As a medication expert, being up to date on adverse effects is essential! I recently stumbled into this review article on drug-induced Lupus and I had to share it and some of my thoughts.
Symptoms of Drug-Induced Lupus
Patients are usually pretty good about reporting significant adverse effects or potential adverse effects. This is especially true when the symptoms are impacting the patient’s quality of life. Drug-induced Lupus can be very distressing and uncomfortable for the patient.
One really good thing about this type of reaction is that it is typically self-limiting once the drug is discontinued. It should slowly wane over time when the drug has been stopped.
Rash, fever, and muscle pain are alarm symptoms for me. These symptoms could easily be caused by multiple different medical conditions, infections, or drugs. If you encounter a patient with new symptoms, it is our job as pharmacists to review and recognize the potential for drugs to cause new issues. These are hallmark symptoms of Lupus and should be recognized. Once recognized, we need to take a look at that medication list!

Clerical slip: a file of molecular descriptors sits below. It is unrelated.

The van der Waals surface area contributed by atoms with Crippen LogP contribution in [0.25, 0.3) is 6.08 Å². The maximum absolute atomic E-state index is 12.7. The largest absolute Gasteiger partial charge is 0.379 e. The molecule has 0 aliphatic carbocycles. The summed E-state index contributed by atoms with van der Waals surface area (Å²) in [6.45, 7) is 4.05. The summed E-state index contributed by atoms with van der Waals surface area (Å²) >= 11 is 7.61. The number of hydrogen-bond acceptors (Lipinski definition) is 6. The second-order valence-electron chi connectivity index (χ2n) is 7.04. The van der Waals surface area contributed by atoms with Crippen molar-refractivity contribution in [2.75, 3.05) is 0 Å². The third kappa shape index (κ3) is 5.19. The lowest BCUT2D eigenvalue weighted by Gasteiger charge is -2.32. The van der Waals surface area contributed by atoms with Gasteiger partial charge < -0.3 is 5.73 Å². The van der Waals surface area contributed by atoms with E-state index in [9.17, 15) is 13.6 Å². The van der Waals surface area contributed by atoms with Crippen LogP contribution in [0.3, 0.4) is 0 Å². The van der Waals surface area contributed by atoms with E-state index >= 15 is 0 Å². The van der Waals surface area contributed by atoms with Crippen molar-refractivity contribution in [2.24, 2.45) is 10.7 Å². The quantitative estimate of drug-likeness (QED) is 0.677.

Drugs That Cause Lupus Symptoms
There aren’t many drugs that are commonly used that can cause this adverse effect. That’s a good thing. Within the article mentioned above, some of the notable drugs include hydralazine, procainamide, quinidine, isoniazid, diltiazem, targeted immunotherapy (i.e. anti-TNF alpha agents), and minocycline as potential causes.
The most common agents I’ve seen in my clinical practice are the antihypertensives diltiazem and hydralazine. We can usually find alternatives for these agents for blood pressure or atrial fibrillation (diltiazem).
Quinidine and procainamide are not used in clinical practice very often at all. It has been some time since I have seen these agents. However, we have to be aware of this issue if a patient is on these agents.
Targeted immunotherapy use is likely to continue to grow over time, so it is a good idea to keep this risk in mind.
Isoniazid is well known to be used in tuberculosis management. In my particular region, it is rarely used, but in other parts of the world, the frequency of use may be much higher.
There is a lab called an ANA (antinuclear antibody). This lab can help differentiate if a patient is experiencing drug-induced Lupus. It is recommended to assess this lab with the use of hydralazine and particularly if the patient is experiencing potential symptoms of a Lupus type reaction. .
In patients who are struggling with symptoms suggestive of potential drug-induced Lupus-like fever, rash, or myalgias, you need to speak up and say something if you believe a patient’s medication(s) are causing this. This is particularly true if the patient has recently started a drug that can cause this situation.